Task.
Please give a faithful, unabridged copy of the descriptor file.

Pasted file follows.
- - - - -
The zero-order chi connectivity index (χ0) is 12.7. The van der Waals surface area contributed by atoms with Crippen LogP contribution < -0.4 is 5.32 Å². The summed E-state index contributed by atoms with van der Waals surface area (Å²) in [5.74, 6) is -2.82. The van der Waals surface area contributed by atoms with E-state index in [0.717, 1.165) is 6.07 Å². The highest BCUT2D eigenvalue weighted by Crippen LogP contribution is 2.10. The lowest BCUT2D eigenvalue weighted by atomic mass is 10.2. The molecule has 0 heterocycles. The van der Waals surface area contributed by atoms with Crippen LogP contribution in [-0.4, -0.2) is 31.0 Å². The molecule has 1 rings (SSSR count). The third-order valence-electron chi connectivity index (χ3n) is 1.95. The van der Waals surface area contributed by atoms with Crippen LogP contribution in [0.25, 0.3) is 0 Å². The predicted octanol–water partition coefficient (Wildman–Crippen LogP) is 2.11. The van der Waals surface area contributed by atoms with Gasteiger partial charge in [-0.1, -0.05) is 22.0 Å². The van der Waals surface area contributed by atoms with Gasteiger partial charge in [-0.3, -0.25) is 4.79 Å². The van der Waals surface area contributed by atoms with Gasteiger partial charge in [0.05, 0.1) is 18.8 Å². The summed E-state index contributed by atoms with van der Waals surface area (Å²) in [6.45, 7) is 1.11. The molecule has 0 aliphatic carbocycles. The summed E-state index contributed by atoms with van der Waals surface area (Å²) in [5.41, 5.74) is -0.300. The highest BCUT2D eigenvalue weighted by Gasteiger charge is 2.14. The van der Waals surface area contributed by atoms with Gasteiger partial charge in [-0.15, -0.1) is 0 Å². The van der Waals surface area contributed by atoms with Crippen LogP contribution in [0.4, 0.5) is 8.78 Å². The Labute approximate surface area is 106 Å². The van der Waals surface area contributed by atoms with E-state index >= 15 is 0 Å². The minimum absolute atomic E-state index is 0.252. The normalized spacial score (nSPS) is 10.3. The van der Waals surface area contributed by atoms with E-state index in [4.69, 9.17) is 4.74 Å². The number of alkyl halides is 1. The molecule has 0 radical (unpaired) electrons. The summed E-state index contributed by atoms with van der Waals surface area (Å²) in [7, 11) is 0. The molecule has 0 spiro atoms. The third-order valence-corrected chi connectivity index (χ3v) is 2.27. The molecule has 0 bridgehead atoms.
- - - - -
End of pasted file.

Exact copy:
The zero-order chi connectivity index (χ0) is 12.7. The van der Waals surface area contributed by atoms with Crippen LogP contribution < -0.4 is 5.32 Å². The summed E-state index contributed by atoms with van der Waals surface area (Å²) in [5.74, 6) is -2.82. The van der Waals surface area contributed by atoms with E-state index in [0.717, 1.165) is 6.07 Å². The highest BCUT2D eigenvalue weighted by Crippen LogP contribution is 2.10. The lowest BCUT2D eigenvalue weighted by atomic mass is 10.2. The molecule has 0 heterocycles. The van der Waals surface area contributed by atoms with Crippen LogP contribution in [-0.4, -0.2) is 31.0 Å². The molecule has 1 rings (SSSR count). The third-order valence-electron chi connectivity index (χ3n) is 1.95. The van der Waals surface area contributed by atoms with Crippen LogP contribution in [0.25, 0.3) is 0 Å². The predicted octanol–water partition coefficient (Wildman–Crippen LogP) is 2.11. The van der Waals surface area contributed by atoms with Gasteiger partial charge in [-0.1, -0.05) is 22.0 Å². The van der Waals surface area contributed by atoms with Gasteiger partial charge in [-0.3, -0.25) is 4.79 Å². The van der Waals surface area contributed by atoms with Gasteiger partial charge in [0.05, 0.1) is 18.8 Å². The summed E-state index contributed by atoms with van der Waals surface area (Å²) in [6.45, 7) is 1.11. The molecule has 0 aliphatic carbocycles. The summed E-state index contributed by atoms with van der Waals surface area (Å²) in [5.41, 5.74) is -0.300. The highest BCUT2D eigenvalue weighted by Gasteiger charge is 2.14. The van der Waals surface area contributed by atoms with Gasteiger partial charge in [-0.15, -0.1) is 0 Å². The van der Waals surface area contributed by atoms with Crippen LogP contribution in [0.4, 0.5) is 8.78 Å². The Labute approximate surface area is 106 Å². The van der Waals surface area contributed by atoms with E-state index >= 15 is 0 Å². The minimum absolute atomic E-state index is 0.252. The normalized spacial score (nSPS) is 10.3. The van der Waals surface area contributed by atoms with E-state index in [4.69, 9.17) is 4.74 Å². The number of alkyl halides is 1. The molecule has 0 radical (unpaired) electrons. The summed E-state index contributed by atoms with van der Waals surface area (Å²) in [7, 11) is 0. The molecule has 0 spiro atoms. The third-order valence-corrected chi connectivity index (χ3v) is 2.27. The molecule has 0 bridgehead atoms.